Certainly one can sell one's larger vessel and go to a smaller one--but this means a smaller less secure and more unstable deck area and more cramped living quarters.

As long as one has a diesel engine of sufficient power to pull one away from a dangerous lee shore (large hulls do have more windage abeam) then powering down a vesel by using smaller more easily handled sails and rig makes some sort of sense, since the alternative to sailing anything is a powered vessel.

Then there is the compromise of a motorsailer--where one motors much of the time and uses the sail to steady the ship and save a little fuel--and almost everything aboard can be power operated--.

I think sail boats have a more comfortable motion than power vessels. They do not roll as much or as quickly because of the steadying effect of the sails. While this effect might be lessened with a lower aspect smaller rig--it would still be a factor to consider on deck with wind and water battering one, especially as one gets less steady on the legs. Keep the harness fastened at all times--

As soon as the wind rises a bit one reefs down one's sails--so running a smaller rig is a bit like sailing reefed down in fine weather. One will lose some performance--but maybe not as much as one might expect. Once one approaches hull speed a lot of extra sail and power is required to make any noticeable difference to performance.

Turning a sloop to a ketch or a schooner will make for smaller sails set on additional mast/s. A sixty foot vessel could become a three masted staysail schooner with five small sails set, and a possible loss in power of about thrirty to forty percent--but since the best most sailboats can make is hull speed--a loss of this amount of power might only be noticeable in light conditions. Then one can comfortably motor--since motoring in rough weather is not as much fun as even a modest spread of reefed canvas.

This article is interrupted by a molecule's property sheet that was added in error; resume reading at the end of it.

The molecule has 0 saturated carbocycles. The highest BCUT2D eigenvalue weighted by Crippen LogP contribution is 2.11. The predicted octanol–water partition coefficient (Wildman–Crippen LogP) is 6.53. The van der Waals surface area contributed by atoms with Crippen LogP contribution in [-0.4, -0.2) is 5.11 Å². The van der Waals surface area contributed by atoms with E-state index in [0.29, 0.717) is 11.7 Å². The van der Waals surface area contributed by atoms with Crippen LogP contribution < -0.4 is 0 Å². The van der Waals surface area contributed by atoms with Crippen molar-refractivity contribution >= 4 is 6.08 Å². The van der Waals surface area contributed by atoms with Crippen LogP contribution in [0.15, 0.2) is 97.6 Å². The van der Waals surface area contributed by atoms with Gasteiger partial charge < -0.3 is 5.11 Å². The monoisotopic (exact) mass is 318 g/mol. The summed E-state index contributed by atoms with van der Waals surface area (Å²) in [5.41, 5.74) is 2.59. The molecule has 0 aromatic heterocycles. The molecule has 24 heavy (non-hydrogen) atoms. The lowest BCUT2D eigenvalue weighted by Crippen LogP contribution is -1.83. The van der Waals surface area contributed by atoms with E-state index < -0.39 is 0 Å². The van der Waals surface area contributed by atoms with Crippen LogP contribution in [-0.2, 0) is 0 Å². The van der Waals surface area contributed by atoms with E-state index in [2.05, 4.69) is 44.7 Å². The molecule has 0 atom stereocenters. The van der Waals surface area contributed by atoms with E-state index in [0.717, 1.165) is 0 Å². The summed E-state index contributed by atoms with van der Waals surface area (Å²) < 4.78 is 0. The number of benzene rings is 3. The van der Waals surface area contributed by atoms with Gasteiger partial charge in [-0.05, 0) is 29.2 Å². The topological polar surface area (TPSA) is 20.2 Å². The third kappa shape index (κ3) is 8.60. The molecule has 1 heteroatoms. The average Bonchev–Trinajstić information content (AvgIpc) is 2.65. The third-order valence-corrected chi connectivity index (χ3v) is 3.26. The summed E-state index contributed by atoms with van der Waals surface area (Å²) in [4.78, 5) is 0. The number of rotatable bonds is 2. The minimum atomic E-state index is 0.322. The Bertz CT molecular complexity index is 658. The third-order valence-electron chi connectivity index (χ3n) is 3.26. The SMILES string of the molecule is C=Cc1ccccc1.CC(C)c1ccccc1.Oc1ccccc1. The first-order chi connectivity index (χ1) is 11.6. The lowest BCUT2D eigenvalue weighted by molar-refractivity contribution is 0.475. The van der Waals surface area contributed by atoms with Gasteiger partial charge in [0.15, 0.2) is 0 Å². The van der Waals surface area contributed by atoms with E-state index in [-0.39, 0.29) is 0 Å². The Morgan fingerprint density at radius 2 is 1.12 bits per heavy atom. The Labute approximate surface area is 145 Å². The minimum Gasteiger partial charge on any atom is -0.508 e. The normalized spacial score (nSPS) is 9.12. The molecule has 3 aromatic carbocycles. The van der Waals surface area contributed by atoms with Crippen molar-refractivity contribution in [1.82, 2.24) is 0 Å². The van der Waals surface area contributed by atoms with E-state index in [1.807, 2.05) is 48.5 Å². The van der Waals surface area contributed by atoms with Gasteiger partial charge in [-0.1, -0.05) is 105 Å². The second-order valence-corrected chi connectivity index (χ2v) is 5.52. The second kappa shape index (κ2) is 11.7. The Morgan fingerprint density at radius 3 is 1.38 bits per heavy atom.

One can use power winches--but with a smaller sails on shorter masts one might not need them. Ordinary lightweight manual winches should be adequate.

So--you can keep your old vessel easy to sail if you wish--provided it has a good engine and you use reliable powered mechanical aids to do the heavy stuff like anchor retrieval and davit lifting of cargo, stores, tenders etc.

Or you could buy a trimaran--or a cat--which need less power from the sails to shove 'em along--and if you have to motor will use a heap less fuel than a displacement hull travelling as fast.
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Old 12-02-2008, 13:23   #37
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Or you could buy a trimaran--or a cat--which need less power from the sails to shove 'em along--and if you have to motor will use a heap less fuel than a displacement hull travelling as fast.
Hi Mike Banks,

All good points, but for me I'm looking at a 50' Harryproa with an Easyrig and twin engines for "single / double-handed cruising in the fast lane" Also to mention here are reduction / minimalizing the maintenance aspects on the boats as far as possible.

Regards
Roger
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Old 12-02-2008, 20:53   #38
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Smile About being at sea and aging